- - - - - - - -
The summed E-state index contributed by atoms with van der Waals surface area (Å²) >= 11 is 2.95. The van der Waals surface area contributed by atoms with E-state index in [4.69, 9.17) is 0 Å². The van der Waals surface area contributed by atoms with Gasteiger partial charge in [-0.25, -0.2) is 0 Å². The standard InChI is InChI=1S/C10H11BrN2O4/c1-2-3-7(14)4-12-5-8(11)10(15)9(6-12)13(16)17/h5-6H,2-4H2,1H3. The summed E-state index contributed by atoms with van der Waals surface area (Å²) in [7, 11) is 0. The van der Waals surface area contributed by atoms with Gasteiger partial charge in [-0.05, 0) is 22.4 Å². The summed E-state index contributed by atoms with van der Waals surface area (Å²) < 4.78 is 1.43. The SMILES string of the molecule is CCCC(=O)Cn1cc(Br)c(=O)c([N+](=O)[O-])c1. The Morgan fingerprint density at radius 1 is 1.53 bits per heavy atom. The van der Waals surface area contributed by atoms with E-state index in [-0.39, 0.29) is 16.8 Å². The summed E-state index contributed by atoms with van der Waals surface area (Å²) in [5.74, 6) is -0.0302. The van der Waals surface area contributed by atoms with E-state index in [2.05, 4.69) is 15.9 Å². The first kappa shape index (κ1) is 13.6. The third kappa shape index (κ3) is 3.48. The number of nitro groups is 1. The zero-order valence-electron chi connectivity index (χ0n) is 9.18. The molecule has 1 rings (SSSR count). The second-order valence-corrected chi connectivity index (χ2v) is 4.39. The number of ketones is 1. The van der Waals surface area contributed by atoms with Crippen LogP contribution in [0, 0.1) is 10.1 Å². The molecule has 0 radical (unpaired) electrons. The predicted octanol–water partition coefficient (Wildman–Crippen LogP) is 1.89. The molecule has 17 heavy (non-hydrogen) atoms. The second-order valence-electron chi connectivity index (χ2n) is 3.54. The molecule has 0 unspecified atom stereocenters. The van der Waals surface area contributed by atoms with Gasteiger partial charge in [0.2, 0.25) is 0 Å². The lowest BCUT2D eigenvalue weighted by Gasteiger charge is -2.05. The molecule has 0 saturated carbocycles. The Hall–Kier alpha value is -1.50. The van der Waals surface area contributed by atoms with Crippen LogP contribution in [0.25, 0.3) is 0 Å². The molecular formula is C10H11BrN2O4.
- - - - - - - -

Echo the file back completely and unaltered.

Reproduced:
The summed E-state index contributed by atoms with van der Waals surface area (Å²) >= 11 is 2.95. The van der Waals surface area contributed by atoms with E-state index in [4.69, 9.17) is 0 Å². The van der Waals surface area contributed by atoms with Gasteiger partial charge in [-0.25, -0.2) is 0 Å². The standard InChI is InChI=1S/C10H11BrN2O4/c1-2-3-7(14)4-12-5-8(11)10(15)9(6-12)13(16)17/h5-6H,2-4H2,1H3. The summed E-state index contributed by atoms with van der Waals surface area (Å²) in [7, 11) is 0. The van der Waals surface area contributed by atoms with Gasteiger partial charge in [-0.05, 0) is 22.4 Å². The summed E-state index contributed by atoms with van der Waals surface area (Å²) < 4.78 is 1.43. The SMILES string of the molecule is CCCC(=O)Cn1cc(Br)c(=O)c([N+](=O)[O-])c1. The Morgan fingerprint density at radius 1 is 1.53 bits per heavy atom. The van der Waals surface area contributed by atoms with E-state index in [-0.39, 0.29) is 16.8 Å². The summed E-state index contributed by atoms with van der Waals surface area (Å²) in [5.74, 6) is -0.0302. The van der Waals surface area contributed by atoms with E-state index in [2.05, 4.69) is 15.9 Å². The first kappa shape index (κ1) is 13.6. The third kappa shape index (κ3) is 3.48. The number of nitro groups is 1. The zero-order valence-electron chi connectivity index (χ0n) is 9.18. The molecule has 1 rings (SSSR count). The second-order valence-corrected chi connectivity index (χ2v) is 4.39. The number of ketones is 1. The van der Waals surface area contributed by atoms with Crippen LogP contribution in [0, 0.1) is 10.1 Å². The molecule has 0 radical (unpaired) electrons. The predicted octanol–water partition coefficient (Wildman–Crippen LogP) is 1.89. The molecule has 17 heavy (non-hydrogen) atoms. The second-order valence-electron chi connectivity index (χ2n) is 3.54. The molecule has 0 unspecified atom stereocenters. The van der Waals surface area contributed by atoms with Gasteiger partial charge in [0.2, 0.25) is 0 Å². The lowest BCUT2D eigenvalue weighted by Gasteiger charge is -2.05. The molecule has 0 saturated carbocycles. The Hall–Kier alpha value is -1.50. The van der Waals surface area contributed by atoms with Crippen LogP contribution in [0.25, 0.3) is 0 Å². The molecular formula is C10H11BrN2O4.